The standard solutions were contacted with sorbent material until the equilibrium state during the period at a constant temperature. The quantity of sorbed chromium at time t is known Qt (mg/g), was calculated using equation (4)
where “Co” is the initial chromium concentration (mg/L), “Ct” is the initial chromium concentration at time t (mg/L), “V” is the volume of the solution (L), and W is the weight of the sorbent (g).
Different kinetics models were tested to explore the suitable kinetic model which illustrates the kinetics of contaminants removal mechanism at different times. The pseudo-first-order (PFO) Proved that the bond between sorbate and sorbent is caused by hydrogen bonds and Van der Waals forces. The pseudo-second-order (PSO) assumes chemisorption reaction. Avrami model describes the solid transformation from the current phase to another phase at a constant temperature. Elovich’s model describes the transfer of contaminants from the aqueous solution phase to the solid phase. Finally, the Intraparticle nonlinear model describes sorbent adsorbate transformation (Avrami, 1940; Fola et al., 2016; Ho & McKay, 1998a, 1999; Zeldowitsch, 1934b).
Validation of adsorption isotherms and kinetics
Five error function equations were selected to validate the best adsorption isotherm and kinetic models which describe the mechanism of removal (Mahmoud, Farag, & Elshfai, 2020). These error function equations include the Sum of the Squares of the Errors (ERRSQ), Marquardt’s percent standard deviation (MPSD), Average Relative Error (ARE), a Composite Fractional Error Function (HYBRD), Chi error, and the Sum of the Absolute Errors (EABS) (Mahmoud, Farag, & Elshfai, 2020). Supplementary Table S1 includes an equation for each error function.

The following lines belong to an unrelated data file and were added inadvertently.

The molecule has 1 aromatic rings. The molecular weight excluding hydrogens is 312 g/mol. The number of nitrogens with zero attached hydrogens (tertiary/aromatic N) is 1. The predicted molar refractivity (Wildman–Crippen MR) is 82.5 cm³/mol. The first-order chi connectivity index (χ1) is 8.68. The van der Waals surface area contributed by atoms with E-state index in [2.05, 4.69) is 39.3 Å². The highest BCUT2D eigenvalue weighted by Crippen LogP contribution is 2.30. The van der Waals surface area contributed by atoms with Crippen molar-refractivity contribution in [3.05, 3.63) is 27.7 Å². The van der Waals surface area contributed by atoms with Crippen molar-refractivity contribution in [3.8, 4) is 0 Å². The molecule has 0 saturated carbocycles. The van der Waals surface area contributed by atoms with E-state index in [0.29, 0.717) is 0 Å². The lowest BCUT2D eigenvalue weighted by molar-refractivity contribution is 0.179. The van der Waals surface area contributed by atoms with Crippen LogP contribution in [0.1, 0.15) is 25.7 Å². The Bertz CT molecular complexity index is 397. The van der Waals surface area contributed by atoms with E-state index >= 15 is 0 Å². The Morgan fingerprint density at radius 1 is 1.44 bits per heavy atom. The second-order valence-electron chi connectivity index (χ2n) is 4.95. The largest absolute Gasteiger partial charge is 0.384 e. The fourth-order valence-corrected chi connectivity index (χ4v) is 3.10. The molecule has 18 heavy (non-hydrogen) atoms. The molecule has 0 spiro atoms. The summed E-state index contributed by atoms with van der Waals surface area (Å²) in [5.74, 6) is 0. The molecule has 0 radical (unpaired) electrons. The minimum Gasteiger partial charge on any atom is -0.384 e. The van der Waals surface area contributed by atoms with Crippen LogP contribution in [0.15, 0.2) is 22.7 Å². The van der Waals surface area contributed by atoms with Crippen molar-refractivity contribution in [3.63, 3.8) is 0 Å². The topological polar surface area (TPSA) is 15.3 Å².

Neural network structure
An artificial intelligence neural network architecture was recognized to predict chromium removal efficiency. The ANN model involves input covariable (pH, Dose, time, stirring rate, and concentration), hidden layers (weight and bias), and the output layer or dependent layer (removal %). The structure of ANN was expressed as 5 – 4 – 1 as shown in Supplementary Figure 1. The collected data from the five covariables are transferred into the input layer and divided into standard values for testing, training, and validation. The network name is “Multilayer perceptron (MLP).” The MLP model uses a feedforward backpropagation style and can have multiple hidden layers (in this case four hidden layers). It is one of the most regularly used ANN techniques for water and wastewater treatment (Mahmoud, Farag, & Elshfai, 2020; Mahmoud, Farag, et al., 2019).
Response surface methodology
The RSM regression statistical model shows a simultaneous confidence band for the fitted response surface. A diagram was designed to demonstrating a contour of RSM for best chromium removal. The independent covariables were pH, dose, time, rate of stirring, and concentration. The linear regression analysis was working to describe the RSM relation plots by using the experimental data